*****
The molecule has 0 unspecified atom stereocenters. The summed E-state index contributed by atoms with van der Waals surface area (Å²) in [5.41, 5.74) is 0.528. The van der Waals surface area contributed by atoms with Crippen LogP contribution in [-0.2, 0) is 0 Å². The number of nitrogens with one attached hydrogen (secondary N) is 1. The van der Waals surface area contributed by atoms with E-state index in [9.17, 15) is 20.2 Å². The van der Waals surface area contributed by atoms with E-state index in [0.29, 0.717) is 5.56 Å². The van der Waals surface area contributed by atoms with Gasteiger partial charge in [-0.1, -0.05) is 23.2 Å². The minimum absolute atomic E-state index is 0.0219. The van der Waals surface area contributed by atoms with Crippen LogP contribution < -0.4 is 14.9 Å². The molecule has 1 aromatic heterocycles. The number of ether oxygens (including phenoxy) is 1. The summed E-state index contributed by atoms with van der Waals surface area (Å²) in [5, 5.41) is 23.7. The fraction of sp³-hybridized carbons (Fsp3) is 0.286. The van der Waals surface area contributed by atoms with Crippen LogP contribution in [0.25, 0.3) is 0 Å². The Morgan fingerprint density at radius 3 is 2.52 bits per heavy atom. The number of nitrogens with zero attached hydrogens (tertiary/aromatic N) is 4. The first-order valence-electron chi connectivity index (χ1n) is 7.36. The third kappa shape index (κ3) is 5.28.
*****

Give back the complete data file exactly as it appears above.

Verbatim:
The molecule has 0 unspecified atom stereocenters. The summed E-state index contributed by atoms with van der Waals surface area (Å²) in [5.41, 5.74) is 0.528. The van der Waals surface area contributed by atoms with Crippen LogP contribution in [-0.2, 0) is 0 Å². The number of nitrogens with one attached hydrogen (secondary N) is 1. The van der Waals surface area contributed by atoms with E-state index in [9.17, 15) is 20.2 Å². The van der Waals surface area contributed by atoms with E-state index in [0.29, 0.717) is 5.56 Å². The van der Waals surface area contributed by atoms with Gasteiger partial charge in [-0.1, -0.05) is 23.2 Å². The minimum absolute atomic E-state index is 0.0219. The van der Waals surface area contributed by atoms with Crippen LogP contribution < -0.4 is 14.9 Å². The molecule has 1 aromatic heterocycles. The number of ether oxygens (including phenoxy) is 1. The summed E-state index contributed by atoms with van der Waals surface area (Å²) in [5, 5.41) is 23.7. The fraction of sp³-hybridized carbons (Fsp3) is 0.286. The van der Waals surface area contributed by atoms with Crippen LogP contribution in [0.25, 0.3) is 0 Å². The Morgan fingerprint density at radius 3 is 2.52 bits per heavy atom. The number of nitrogens with zero attached hydrogens (tertiary/aromatic N) is 4. The first-order valence-electron chi connectivity index (χ1n) is 7.36. The third kappa shape index (κ3) is 5.28.